8            // Check if the current character is not a space and if it is either the first character 
9            // or the character before it was a space (indicating the start of a new segment)
10            if (s.charAt(i) != ' ' && (i == 0 || s.charAt(i - 1) == ' ')) {
11                // Increment the segment count
12                ++segmentCount;
13            }
14        }
15      
16        // Return the total count of segments in the string
17        return segmentCount;
18    }
19}
20

C++ Solution

1class Solution {
2public:
3    // Function to count the number of segments in a string,
4    // where a segment is defined as a contiguous sequence of non-space characters.
5    int countSegments(string s) {
6        int segmentCount = 0; // Initialize a count of segments to 0
7
8        // Loop through each character of the string
9        for (int i = 0; i < s.size(); ++i) {
10            // Check if the current character is not a space character
11            // and it is either the first character or preceded by a space
12            if (s[i] != ' ' && (i == 0 || s[i - 1] == ' ')) {
13                ++segmentCount;  // If true, increment the segment count
14            }
15        }
16
17        // Return the total number of segments found in the string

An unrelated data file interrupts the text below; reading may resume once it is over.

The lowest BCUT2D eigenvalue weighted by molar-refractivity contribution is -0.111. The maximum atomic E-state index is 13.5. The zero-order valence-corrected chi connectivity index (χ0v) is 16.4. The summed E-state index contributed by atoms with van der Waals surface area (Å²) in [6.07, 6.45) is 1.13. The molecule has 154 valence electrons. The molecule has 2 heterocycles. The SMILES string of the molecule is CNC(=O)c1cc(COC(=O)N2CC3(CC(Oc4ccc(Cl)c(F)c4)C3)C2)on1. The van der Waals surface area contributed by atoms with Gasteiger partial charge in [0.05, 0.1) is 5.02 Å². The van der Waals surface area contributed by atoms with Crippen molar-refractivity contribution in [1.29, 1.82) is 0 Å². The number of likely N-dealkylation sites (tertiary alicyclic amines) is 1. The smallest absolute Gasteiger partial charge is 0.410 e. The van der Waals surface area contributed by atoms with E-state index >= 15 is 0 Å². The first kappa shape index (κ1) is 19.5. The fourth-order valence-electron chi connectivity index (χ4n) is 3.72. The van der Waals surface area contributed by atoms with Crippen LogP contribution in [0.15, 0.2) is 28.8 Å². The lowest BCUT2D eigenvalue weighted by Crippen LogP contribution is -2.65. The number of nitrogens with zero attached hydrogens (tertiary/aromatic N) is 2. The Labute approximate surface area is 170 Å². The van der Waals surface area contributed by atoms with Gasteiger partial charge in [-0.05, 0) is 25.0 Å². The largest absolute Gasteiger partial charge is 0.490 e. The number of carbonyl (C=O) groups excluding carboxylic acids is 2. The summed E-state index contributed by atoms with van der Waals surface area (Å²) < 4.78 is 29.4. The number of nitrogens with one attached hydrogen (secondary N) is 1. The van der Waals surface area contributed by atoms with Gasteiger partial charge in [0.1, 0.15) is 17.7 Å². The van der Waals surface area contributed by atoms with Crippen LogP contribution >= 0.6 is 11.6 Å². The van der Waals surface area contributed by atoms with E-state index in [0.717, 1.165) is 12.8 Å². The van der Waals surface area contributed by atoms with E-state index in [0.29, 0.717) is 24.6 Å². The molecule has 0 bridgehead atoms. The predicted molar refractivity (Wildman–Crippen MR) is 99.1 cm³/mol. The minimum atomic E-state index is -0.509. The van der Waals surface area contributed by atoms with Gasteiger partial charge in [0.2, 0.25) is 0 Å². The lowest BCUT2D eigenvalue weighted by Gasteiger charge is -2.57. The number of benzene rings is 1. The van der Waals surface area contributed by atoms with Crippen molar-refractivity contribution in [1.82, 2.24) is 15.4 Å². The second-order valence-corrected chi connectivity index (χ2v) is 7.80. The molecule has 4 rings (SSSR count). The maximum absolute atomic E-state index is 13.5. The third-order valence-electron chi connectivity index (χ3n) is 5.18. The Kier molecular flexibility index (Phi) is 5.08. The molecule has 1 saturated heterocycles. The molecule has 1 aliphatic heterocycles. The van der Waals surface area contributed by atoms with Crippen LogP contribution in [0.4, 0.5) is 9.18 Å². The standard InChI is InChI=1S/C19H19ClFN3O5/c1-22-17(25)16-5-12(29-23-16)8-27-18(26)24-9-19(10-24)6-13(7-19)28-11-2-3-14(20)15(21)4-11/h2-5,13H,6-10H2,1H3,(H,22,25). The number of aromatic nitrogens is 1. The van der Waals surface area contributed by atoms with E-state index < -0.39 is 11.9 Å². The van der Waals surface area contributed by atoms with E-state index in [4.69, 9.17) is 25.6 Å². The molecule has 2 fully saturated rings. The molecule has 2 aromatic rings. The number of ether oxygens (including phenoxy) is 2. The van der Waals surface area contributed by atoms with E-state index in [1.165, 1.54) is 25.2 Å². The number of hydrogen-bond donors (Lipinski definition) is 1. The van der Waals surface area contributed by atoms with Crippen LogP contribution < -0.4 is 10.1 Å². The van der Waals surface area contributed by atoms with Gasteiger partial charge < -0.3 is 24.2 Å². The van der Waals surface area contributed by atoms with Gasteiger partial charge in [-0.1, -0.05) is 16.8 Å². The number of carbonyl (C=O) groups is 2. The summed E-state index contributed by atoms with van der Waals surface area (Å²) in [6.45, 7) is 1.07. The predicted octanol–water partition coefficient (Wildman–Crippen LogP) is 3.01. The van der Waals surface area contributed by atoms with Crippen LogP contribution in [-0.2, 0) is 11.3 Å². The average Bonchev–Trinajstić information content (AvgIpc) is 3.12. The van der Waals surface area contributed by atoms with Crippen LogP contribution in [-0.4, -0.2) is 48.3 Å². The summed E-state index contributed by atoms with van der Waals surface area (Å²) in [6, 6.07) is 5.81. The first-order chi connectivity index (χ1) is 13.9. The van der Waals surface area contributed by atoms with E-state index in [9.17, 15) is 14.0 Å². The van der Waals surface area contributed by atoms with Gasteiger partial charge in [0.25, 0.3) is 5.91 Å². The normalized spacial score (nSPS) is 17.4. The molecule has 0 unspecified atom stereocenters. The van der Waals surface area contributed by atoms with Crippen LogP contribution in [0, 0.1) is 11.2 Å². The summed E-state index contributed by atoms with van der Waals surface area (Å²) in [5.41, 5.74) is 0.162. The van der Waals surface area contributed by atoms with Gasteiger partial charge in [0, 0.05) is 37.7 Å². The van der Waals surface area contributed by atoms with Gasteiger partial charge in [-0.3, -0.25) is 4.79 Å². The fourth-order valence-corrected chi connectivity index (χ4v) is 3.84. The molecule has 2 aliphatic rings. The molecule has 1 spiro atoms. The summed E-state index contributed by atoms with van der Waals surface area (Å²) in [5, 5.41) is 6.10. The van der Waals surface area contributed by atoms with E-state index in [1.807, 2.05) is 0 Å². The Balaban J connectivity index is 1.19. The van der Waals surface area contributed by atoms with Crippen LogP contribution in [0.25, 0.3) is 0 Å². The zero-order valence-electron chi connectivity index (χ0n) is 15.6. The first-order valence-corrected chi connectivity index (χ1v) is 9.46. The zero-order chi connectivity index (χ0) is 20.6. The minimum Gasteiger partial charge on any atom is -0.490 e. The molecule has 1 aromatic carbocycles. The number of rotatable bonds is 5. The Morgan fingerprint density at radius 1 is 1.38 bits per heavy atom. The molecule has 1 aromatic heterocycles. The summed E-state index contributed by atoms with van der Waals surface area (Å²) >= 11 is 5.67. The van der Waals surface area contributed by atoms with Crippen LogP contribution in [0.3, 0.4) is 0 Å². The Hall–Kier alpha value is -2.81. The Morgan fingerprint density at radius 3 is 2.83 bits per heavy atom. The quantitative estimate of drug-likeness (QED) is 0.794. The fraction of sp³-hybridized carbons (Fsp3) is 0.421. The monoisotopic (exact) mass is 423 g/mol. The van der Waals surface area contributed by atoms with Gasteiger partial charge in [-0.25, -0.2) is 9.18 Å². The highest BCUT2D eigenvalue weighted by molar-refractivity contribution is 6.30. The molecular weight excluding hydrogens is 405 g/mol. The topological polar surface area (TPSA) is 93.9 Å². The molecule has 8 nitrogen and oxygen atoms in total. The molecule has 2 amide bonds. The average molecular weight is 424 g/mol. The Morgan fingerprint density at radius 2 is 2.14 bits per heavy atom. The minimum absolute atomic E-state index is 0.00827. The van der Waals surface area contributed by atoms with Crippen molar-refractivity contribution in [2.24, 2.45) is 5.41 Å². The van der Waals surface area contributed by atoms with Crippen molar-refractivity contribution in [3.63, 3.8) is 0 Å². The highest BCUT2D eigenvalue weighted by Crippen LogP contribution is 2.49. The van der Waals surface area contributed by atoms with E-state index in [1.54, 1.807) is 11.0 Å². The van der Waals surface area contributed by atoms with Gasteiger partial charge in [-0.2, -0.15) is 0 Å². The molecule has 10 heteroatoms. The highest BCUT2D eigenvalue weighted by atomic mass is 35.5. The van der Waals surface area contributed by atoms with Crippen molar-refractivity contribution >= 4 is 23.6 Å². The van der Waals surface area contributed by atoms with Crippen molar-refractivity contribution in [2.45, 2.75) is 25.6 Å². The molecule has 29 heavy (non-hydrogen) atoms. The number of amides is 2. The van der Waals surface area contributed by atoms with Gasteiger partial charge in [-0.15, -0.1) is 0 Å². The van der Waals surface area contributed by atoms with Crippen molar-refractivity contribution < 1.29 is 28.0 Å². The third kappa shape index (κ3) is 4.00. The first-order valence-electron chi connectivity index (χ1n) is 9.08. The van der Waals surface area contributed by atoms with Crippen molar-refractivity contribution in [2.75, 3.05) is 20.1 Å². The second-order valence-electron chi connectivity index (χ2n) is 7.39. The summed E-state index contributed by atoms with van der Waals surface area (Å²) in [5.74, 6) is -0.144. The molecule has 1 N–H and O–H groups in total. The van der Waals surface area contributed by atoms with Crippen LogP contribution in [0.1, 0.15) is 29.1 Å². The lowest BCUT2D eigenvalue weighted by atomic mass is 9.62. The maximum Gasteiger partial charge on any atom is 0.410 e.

18        return segmentCount;
19    }
20};
21

Typescript Solution

1// Function to count the number of segments in a string,
2// where a segment is defined as a contiguous sequence of non-space characters.
3function countSegments(s: string): number {
4    let segmentCount = 0; // Initialize a count of segments to 0
5
6    // Loop through each character of the string
7    for (let i = 0; i < s.length; i++) {
8        // Check if the current character is not a space character
9        // and it is either the first character or preceded by a space
10        if (s[i] !== ' ' && (i === 0 || s[i - 1] === ' ')) {
11            segmentCount++;  // If true, increment the segment count
12        }
13    }
14
15    // Return the total number of segments found in the string
16    return segmentCount;
17}
18

Time and Space Complexity

The time complexity of the provided code snippet is O(n), where n is the length of the string s. This is because the code iterates once over all the characters in the string to count the number of segments. The conditional checks inside the loop are all O(1) operations, and they do not change the overall linear time complexity.

As for the space complexity, the provided code snippet uses O(1) extra space. The variable ans is the only additional space used that holds the count of segments. The space used does not grow with the size of the input string s, which means it is constant space complexity.